When to Size Down My Corset

When to Size Down My Corset

Wouldn’t it be nice if we could just snap our fingers and change our appearance?  I could achieve Megan Rapinoe’s candyfloss hair without having to spend half a Saturday double processing.  Unfortunately, I’m merely a sad muggle without an ounce of magic, so like everyone else, I have to modify my body the old-fashioned way.

When it comes to waist training, we’d all love to see instant results, and to a degree, that happens each time you cinch up your corset strings.  You’ll enjoy immediate smoothing and slimming the moment you put on your corset.  Unfortunately, you’re not going to downsize your waist by six inches right out of the gate, at least not without some serious discomfort or fainting.

You might be chomping at the bit to downsize to a smaller corset when waist training, but you need to understand that this is a process, and it will take time to do it right.  Still, there are a few good ways to determine when you’re ready to downsize.

Full Closure or Overlap

When you size correctly, your corset should fit your dimensions, but leave a wide gap where you lace up, ostensibly to ensure you have room to tighten the laces as you work toward a smaller waist.  With patience and persistence, you will see that gap narrow over time until it is fully closed, with the edges touching when laces are pulled tight.

When this happens, you cannot continue to tighten further.  The edges of the opening in your corset should never overlap, as this can cause discomfort, damage the garment, and impact your overall results.  If you’re getting close to closing the gap, you might want to consider ordering a smaller size so you can start seasoning it before your current corset no longer suits your needs.

Less Compression

Over time, a seasoned corset can start to feel like a second skin, and it’s easy to get stuck in the comfort zone.  While you can keep wearing a favorite corset even after it fully closes, you won’t continue to progress toward a smaller waist once this occurs, although you should be able to maintain.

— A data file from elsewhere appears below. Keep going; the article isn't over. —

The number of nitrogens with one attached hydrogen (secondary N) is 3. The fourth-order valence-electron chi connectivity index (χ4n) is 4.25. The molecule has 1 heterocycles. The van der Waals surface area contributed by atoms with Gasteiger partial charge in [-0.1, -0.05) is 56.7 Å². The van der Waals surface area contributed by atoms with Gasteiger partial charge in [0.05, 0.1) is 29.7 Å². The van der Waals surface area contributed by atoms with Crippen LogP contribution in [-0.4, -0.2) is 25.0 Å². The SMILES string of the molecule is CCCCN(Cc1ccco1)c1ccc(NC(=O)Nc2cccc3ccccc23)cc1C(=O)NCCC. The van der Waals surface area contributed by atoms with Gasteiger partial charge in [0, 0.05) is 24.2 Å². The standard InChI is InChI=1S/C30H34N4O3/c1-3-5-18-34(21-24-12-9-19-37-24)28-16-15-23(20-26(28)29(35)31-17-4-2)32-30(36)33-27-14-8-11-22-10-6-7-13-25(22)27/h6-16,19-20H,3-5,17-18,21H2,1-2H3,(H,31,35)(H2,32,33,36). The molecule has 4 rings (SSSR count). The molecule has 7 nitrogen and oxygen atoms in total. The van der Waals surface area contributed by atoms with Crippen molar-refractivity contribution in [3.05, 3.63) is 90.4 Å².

What might clue you in that it’s time to downsize is when you start noticing less compression.  When you first reach a full closure with your current size of corset, it may still feel snug and secure, but if you start to feel like you’re just not getting the same level of support and compression when your garment is tightly laced, it’s time to consider a smaller size.

Keep in mind, corsets are designed to last, despite the pressures you place on them, but they are only fabric, and over time, they may start to loosen and stretch.  Waist training requires rigid support and compression, and if you don’t feel it, it’s time to go shopping.

When You Lose Weight

Many women waist train and work to lose weight at the same time, and doing so can deliver speedy results when it comes to trimming your waist line.  It can also put your corsets out of commission fairly quickly.  If you’ve lost a significant amount of weight and your corsets are now closing fully under laces, it’s definitely time to downsize if you want to continue waist training.

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